Specifically, 57% of registered female voters strongly or somewhat approved of impeachment in a CBS survey released September 30; and  62% of women in a Quinnipiac University survey released Monday said they thought “Trump believes he is above the law.”

The development comes, according to Politico, just as two more key demographics—Independent voters and college-educated whites—are exhibiting ever-larger “fault lines” in their resistance to impeachment.

What’s more, the allegations against Trump—that he leveraged U.S. aid to Ukraine, holding back funding unless the eastern European nation agreed to supply “opposition research” on Joe Biden, a Democratic frontrunner in the 2020 presidential election—also are changing the dynamics on Capitol Hill.

Should impeachment gain the support of an undeniable majority of likely voters, Republicans legislators who previously declined to distance themselves from the president could quickly change their calculus, the news outlet says—setting Trump on the same lonely course that led to President Richard Nixon’s Watergate-era resignation in August 1974.

“From my point of view as a Republican pollster, the president’s base has been solid so far,” Micah Roberts, a partner at Public Opinion Strategies, which oversaw an NBC News/Wall Street Journal poll conducted last week, told Politico during an interview. “But college-educated whites have electoral significance for us in the suburbs and can completely shift the dynamic and the conversation just by virtue of shifting the overall numbers.”

In some cases, that shift already has started: Fifty percent of college-educated whites in an NPR/Marist College survey said they approved of House Democrats’ decision to launch the formal impeachment inquiry into Trump. That compares to a narrower margin of support for the move (45-43) in a Politico/Morning Consult poll released Wednesday.

“If you look at college-educated whites, those are probably some of the most engaged voters. They are a big and important chunk of the electorate and they have shifted the most resolutely toward impeachment so far,” Roberts said.

“I really don’t like where we are right now,” said one prominent Republican pollster.

To be sure, Politico says, some of the same polls include evidence suggesting impeachment could become a political risk for Democrats as they head into a heated election year. And the rapid-pace environment in which the impeachment process has already unfolded, combined with varying levels of understanding of the process itself, mean a lot of voters are still in “wait-and-see mode,” according to Roberts.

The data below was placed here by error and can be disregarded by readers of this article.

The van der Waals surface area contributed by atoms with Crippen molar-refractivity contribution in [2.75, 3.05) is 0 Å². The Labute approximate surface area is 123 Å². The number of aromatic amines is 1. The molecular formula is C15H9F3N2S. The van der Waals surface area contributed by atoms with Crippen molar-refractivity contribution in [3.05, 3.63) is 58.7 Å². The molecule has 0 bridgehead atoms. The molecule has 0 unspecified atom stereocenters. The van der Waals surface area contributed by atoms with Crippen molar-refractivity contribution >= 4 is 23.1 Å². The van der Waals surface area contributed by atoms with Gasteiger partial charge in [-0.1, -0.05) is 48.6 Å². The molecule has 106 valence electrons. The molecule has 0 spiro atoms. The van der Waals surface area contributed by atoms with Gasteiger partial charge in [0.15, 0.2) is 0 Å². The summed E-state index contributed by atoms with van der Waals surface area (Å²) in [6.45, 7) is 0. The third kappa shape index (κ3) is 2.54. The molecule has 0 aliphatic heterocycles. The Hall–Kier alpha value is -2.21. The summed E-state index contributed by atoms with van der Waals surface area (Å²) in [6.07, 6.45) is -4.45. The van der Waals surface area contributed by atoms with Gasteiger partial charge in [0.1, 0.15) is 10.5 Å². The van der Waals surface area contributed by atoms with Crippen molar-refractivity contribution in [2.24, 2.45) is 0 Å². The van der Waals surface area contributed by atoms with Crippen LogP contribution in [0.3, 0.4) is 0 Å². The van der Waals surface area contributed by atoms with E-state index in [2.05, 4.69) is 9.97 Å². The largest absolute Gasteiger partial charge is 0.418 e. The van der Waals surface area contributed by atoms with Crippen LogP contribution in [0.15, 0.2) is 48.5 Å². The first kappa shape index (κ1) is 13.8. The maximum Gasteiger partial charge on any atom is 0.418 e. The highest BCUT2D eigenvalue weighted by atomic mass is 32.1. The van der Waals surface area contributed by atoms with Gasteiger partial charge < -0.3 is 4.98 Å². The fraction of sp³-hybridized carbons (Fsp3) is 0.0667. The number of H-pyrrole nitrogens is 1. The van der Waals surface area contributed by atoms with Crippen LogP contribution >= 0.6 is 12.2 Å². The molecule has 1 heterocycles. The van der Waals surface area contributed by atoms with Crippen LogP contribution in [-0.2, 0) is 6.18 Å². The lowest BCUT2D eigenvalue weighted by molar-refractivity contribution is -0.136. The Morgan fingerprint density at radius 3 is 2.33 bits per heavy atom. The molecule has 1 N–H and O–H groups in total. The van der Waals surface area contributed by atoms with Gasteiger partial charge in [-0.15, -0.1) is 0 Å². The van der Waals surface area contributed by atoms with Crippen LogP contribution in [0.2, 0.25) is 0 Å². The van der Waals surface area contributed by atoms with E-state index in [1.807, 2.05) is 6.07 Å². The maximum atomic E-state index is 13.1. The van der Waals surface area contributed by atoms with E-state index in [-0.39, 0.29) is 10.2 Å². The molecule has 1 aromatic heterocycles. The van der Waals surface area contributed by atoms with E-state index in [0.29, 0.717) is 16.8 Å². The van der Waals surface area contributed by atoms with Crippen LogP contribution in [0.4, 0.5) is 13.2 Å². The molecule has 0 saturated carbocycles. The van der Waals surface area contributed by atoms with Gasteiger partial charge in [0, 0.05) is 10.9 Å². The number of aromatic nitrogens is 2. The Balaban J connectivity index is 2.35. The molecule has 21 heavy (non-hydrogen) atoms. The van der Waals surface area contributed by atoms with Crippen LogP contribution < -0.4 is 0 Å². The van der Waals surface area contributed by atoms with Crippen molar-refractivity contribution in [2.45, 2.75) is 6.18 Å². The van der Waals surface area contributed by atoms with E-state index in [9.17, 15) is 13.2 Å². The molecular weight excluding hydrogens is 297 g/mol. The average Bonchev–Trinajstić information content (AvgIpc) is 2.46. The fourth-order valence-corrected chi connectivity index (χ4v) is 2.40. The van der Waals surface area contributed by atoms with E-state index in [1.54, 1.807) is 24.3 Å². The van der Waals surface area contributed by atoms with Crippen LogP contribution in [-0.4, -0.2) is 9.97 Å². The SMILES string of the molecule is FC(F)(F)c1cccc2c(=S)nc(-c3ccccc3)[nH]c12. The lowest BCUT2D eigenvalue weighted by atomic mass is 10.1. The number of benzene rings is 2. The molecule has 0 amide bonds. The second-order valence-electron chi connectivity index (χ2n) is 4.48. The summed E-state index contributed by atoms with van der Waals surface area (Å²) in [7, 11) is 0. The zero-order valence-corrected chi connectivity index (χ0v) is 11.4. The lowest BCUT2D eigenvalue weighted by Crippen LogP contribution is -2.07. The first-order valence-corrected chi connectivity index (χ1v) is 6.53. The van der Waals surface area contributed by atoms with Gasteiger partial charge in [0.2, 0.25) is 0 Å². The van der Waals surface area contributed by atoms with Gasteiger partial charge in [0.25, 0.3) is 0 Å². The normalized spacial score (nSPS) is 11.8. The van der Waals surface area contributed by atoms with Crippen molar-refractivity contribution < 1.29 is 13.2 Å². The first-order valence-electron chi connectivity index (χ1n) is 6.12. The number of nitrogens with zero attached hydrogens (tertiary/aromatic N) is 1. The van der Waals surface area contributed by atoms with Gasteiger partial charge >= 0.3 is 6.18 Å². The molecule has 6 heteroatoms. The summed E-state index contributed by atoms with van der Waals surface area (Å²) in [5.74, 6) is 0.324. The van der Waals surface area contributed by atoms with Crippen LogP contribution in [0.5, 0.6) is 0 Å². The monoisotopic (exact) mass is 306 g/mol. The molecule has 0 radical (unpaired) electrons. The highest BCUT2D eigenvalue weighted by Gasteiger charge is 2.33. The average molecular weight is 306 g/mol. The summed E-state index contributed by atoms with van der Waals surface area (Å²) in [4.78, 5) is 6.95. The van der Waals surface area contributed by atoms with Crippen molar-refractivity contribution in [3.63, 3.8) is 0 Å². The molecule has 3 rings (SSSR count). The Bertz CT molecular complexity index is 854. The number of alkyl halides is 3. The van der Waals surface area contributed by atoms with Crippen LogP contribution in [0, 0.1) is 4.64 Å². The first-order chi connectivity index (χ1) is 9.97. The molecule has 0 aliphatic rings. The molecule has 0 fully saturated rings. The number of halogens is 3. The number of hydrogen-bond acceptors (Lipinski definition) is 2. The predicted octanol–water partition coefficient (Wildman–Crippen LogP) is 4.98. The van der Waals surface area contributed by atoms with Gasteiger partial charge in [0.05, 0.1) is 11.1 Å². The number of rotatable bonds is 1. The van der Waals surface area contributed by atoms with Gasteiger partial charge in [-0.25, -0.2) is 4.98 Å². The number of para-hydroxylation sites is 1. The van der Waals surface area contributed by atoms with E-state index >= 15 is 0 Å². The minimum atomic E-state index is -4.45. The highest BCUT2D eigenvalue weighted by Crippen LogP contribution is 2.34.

Finally, some polls have underscored mixed feelings among voters toward the former vice president, which would be a positive sign for the president. For example, 42% of voters in a Monmouth survey said Biden “probably exerted pressure on Ukrainian officials to avoid investigating” his son during his time in office; but only 26%t of voters in a Reuters/Ipsos poll said they believe Biden is attempting to conceal a potential scandal ahead of 2020.

With Elizabeth Warren already ahead by several percentage points in key primary and caucus areas, the opinions on Biden may, in the end, be moot.

Research contact: @politico

Times of London: Trump personally called Boris Johnson in effort to discredit Mueller report

October 3, 2019

Say what? Just days after Prime Minister Boris Johnson took office last July, President Donald Trump telephoned his ‘mini-me” to ask for help in discrediting Special Counsel Robert Mueller’s Russia investigation, The Times of London reported on October 2.

Trump is said to have called Johnson on July 26—two days after the prime minister assumed residency at 10 Downing Street—and to have asked the British PM for help in gathering evidence to undermine the investigation into his campaign’s links to Russia.

The Daily Beast noted on Wednesday the call was placed just one day after Trump spoke to Ukraine President Volodymyr Zelensky in the phone call that sparked the impeachment proceedings against him.

Trump also contacted Australian Prime Minister Scott Morrison for help with an investigation into the origins of the Mueller inquiry. The Times  said.

U.S. Attorney General William Barr arrived in London days after Trump’s call with Johnson to attend a meeting of the so-called Five Eyes intelligence-sharing alliance. Barr allegedly informed British officials that he suspected the source of the information that led to the Mueller investigation was British intelligence agencies.

Research contact: @thetimes

Graham will ask Australia, Italy, and UK to aid and abet AG Barr’s probe into Russia investigation

October 2, 2019